Do you ever worry about how your beneficiaries will manage their portion of their inheritance when you pass away? One solution that allows you to still exert some control over your money—even after passing—is with a revocable living trust (RLT).
- A revocable living trust is a trust document created by an individual that can be changed over time.
- Revocable living trusts are used to avoid probate and to protect the privacy of the trust owner and beneficiaries of the trust as well as minimize estate taxes.
- Revocable trusts, however, have several limitations including the expense to have them written up, and they lack features of an irrevocable trust.
- Revocable trusts differ from irrevocable trusts in that the grantor still retains ownership of assets and can more easily change beneficiaries.
- Revocable trusts differ from wills in that wills are more useful and cheaper for simpler estates, though wills do not offer the same level of privacy protection.
How to Establish a Revocable Living Trust
A revocable living trust is like a rule book for how your assets are to be handled when you die. Once your assets belong to the trust, they do not have to go through the probate process upon your death. As long as you're a competent adult, you can establish a revocable living trust. This is done in three steps.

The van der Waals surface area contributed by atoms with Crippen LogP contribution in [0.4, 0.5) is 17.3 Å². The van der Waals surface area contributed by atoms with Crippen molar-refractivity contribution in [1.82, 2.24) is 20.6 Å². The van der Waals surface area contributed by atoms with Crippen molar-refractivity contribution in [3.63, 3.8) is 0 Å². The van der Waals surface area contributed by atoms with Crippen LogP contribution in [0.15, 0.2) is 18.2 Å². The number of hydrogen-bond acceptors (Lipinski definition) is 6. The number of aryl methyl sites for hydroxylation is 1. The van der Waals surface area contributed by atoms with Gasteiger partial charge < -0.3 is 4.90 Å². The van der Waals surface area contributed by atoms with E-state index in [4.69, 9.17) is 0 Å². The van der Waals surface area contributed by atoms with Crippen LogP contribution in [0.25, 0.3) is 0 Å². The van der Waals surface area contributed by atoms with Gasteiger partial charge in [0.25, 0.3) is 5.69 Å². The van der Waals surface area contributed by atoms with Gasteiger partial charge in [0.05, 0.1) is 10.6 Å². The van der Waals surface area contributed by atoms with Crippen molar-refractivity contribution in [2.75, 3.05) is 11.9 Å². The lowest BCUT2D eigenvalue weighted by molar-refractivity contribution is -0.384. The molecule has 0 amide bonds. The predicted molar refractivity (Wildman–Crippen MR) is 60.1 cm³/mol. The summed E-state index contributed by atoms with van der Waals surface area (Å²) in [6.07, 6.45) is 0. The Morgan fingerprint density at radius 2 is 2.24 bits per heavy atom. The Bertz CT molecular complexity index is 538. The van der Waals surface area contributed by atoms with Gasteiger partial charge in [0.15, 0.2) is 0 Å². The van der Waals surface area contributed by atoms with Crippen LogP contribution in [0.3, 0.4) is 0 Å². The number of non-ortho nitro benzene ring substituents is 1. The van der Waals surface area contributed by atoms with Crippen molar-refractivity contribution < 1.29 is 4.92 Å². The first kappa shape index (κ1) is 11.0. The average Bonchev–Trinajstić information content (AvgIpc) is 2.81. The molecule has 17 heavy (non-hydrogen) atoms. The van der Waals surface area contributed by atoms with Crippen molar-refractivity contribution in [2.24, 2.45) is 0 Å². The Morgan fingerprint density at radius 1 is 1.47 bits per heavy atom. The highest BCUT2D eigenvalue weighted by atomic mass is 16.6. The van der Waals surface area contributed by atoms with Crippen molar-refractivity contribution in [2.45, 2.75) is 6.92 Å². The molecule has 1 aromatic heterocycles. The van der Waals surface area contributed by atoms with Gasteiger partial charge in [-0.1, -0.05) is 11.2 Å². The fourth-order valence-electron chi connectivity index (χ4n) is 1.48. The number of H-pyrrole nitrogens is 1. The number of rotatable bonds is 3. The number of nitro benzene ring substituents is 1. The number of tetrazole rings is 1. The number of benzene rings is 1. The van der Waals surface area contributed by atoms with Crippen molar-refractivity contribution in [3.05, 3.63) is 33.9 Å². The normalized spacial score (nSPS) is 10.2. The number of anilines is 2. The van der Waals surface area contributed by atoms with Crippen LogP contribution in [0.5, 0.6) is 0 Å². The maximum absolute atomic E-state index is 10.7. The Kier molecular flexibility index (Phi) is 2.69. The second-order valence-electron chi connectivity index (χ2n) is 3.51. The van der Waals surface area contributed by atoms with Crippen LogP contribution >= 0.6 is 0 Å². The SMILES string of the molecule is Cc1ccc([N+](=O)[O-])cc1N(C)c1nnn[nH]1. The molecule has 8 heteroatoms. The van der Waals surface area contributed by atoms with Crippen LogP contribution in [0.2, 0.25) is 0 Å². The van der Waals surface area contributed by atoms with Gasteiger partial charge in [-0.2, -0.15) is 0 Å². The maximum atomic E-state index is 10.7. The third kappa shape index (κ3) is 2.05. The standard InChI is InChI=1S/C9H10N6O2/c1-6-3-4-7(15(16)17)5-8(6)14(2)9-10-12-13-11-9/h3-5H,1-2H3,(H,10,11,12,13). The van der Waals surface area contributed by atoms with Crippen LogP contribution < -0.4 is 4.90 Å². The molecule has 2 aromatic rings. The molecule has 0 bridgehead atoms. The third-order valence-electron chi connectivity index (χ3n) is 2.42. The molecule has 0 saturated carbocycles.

- Establish a written agreement or declaration that appoints a trustee to manage and administer the property of the grantor (you).
- Name a competent adult, bank, or trust company as your trustee. You can also act as trustee throughout your lifetime.
- Place your assets—including investments, bank accounts, and real estate—into the trust.
At this point you no longer own those assets; they belong to the trust. However, as this is a revocable living trust, you retain control of the assets, even though they no longer belong to you, while you're alive.
You can amend or change the trust at any time. Income earned by the trust's assets goes to you and is taxable, but the assets themselves do not transfer from the trust to your beneficiaries until your demise.
Revocable Trust vs. Irrevocable Living Trust
The obvious difference between a revocable living trust and an irrevocable living trust is that the revocable trust can be changed or voided when you want. You still remain as the trustee, so you can make changes and update decisions as you see fit. For example, if you wish to change a beneficiary after a revocable living trust has been set up, you may do so.
On the other hand, an irrevocable living trust limits what can be done once the trust is established. Often, you can not modify or change the trust without approval from everyone listed in the trust. To make the change, beneficiaries may also be required to provide their signature approval.